... Our legal guardian was the executive branch of the Florida government, an entity that would rather pay strangers to care for us than offer any economic help to my mother to care for her own children." 

BOOM! There was my answer, right in chapter two, just 16 pages into the book. But I kept reading, and within 24 hours I turned the final page. Ashley's story is jarring. The abuse and neglect she experienced is horrifying and nowhere near the worst. It's obvious other children "in the system" with her had even more abuse and neglect.

In her note to the reader she says "I don't know which is worse; parents who don't care for their children, biological fathers who don't support their offspring, or professionals who violate their professional standards, as well as the public trust, by neglecting those under their care and control. "

Through out the story you see the failures of all three. Her mother struggles to find the motivation she needs to get her kids back, her biological father is unknown to her, and the caseworkers and courts that handle her case are beyond inept.

But even as I turned the last page on her mostly happy ending, I couldn't help but search those first pages for that horrible scene of an infant and a preschooler being ripped from their loving mother's care -- all because her boyfriend stole some checks.

We scoff at the biblical idea that one would lose their hand because of theft. We mock the backwards culture of nations who still use Old Testament methods of punishment, but are we really any better? Are we so hungry for justice that we, in the name of safety and protection, rip babies out of their mother's arms? Her mother's charges were dropped, but the sentence was served the moment the police pulled up to that duplex. Ashley's life was changed forever.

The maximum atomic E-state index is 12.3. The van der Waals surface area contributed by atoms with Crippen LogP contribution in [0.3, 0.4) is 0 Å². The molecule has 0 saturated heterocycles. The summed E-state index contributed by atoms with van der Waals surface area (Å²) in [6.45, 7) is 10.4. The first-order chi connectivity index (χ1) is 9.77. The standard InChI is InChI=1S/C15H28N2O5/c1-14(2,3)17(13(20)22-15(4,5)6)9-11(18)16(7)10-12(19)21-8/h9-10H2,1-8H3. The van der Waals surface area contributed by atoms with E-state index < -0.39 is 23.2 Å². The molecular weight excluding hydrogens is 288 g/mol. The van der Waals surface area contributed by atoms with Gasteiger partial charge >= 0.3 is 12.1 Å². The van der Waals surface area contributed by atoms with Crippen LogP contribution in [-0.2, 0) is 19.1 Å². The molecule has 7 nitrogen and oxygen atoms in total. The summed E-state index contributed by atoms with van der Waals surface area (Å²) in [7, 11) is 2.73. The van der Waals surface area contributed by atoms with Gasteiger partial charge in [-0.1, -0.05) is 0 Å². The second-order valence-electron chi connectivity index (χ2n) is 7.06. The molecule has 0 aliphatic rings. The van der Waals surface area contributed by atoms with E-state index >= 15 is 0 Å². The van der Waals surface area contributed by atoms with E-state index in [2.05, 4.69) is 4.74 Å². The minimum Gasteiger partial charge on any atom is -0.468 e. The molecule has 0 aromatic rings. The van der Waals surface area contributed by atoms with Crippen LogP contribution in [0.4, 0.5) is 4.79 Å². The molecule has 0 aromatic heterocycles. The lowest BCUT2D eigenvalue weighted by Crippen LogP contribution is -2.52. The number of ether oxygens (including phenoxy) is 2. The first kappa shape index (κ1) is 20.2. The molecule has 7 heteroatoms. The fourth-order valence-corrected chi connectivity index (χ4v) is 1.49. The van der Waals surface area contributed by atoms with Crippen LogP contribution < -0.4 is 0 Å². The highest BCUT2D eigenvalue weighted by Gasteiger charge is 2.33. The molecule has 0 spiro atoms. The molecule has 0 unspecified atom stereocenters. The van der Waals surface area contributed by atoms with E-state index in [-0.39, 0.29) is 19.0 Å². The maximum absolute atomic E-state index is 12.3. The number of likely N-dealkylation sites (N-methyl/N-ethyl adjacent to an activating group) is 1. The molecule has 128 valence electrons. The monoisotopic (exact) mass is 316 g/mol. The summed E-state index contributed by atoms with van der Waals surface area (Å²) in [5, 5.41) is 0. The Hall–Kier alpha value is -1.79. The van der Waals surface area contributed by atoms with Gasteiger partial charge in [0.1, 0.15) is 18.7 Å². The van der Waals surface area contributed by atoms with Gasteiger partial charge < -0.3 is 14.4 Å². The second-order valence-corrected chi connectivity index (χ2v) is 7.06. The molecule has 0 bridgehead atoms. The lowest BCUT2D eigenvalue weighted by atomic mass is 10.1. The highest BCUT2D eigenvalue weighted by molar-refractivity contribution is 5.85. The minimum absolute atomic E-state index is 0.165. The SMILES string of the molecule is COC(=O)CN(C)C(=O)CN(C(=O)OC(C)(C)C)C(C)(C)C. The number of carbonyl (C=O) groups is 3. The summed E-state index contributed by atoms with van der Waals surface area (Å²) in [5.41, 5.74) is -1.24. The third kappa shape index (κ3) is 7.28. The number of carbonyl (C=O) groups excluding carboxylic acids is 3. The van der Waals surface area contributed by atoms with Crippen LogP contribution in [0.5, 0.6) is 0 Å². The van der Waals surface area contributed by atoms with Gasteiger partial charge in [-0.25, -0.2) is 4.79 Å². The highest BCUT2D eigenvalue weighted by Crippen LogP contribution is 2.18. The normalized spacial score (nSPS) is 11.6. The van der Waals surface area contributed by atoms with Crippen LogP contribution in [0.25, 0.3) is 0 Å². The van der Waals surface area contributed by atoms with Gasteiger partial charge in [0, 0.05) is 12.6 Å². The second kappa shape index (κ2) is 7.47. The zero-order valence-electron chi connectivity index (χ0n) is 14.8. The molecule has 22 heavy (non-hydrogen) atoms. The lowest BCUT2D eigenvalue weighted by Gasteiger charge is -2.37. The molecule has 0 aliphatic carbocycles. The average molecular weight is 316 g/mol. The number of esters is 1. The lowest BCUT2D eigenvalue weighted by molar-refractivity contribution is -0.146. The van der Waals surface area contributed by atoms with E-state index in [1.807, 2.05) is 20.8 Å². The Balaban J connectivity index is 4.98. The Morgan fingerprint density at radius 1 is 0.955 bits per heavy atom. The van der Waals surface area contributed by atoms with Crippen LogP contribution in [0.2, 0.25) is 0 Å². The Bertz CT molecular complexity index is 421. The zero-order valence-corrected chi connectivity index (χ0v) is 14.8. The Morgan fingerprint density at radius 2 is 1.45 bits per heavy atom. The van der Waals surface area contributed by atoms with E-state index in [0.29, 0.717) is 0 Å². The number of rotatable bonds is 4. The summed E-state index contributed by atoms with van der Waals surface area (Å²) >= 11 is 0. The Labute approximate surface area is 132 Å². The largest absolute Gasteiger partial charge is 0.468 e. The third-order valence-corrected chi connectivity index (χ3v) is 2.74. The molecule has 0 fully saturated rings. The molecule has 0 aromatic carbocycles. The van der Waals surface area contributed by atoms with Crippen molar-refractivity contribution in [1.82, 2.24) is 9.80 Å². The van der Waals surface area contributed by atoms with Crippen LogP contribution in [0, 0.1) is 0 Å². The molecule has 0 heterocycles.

Rather than offering financial assistance to a young, impoverished mother in need, our government -- our shared society -- would rather spend twice the amount on bureaucracy.

I know I'm using one case to make a HUGE claim, but I see it in policy every where I look. Drug tests for welfare recipients, criminal prosecution of simple drug possession, lack of proper rehab facilities, and on and on. We blow money on petty justice and ruin children's lives in the process.

Spoiler alert: drug abuse would keep Ashley from reuniting with her mom. But the separation preceded the drug abuse, perhaps it even caused it. What if even half of the thousands of dollars that had been spent seeking justice had been spent rendering mercy?

I recommend reading "Three Little Words." I know foster care isn't so horrific for everyone, and unfortunately the happy ending isn't a guarantee either. But voices like Ashley's need to be heard. When we think about policies that affect women like her mother, we have to keep Ashley's childhood and voice in the back of our mind. Even as a well adjusted adult, she acknowledges the need to be connected to her extended biological family -- a family that fought for her, but eventually lost to a system that failed her.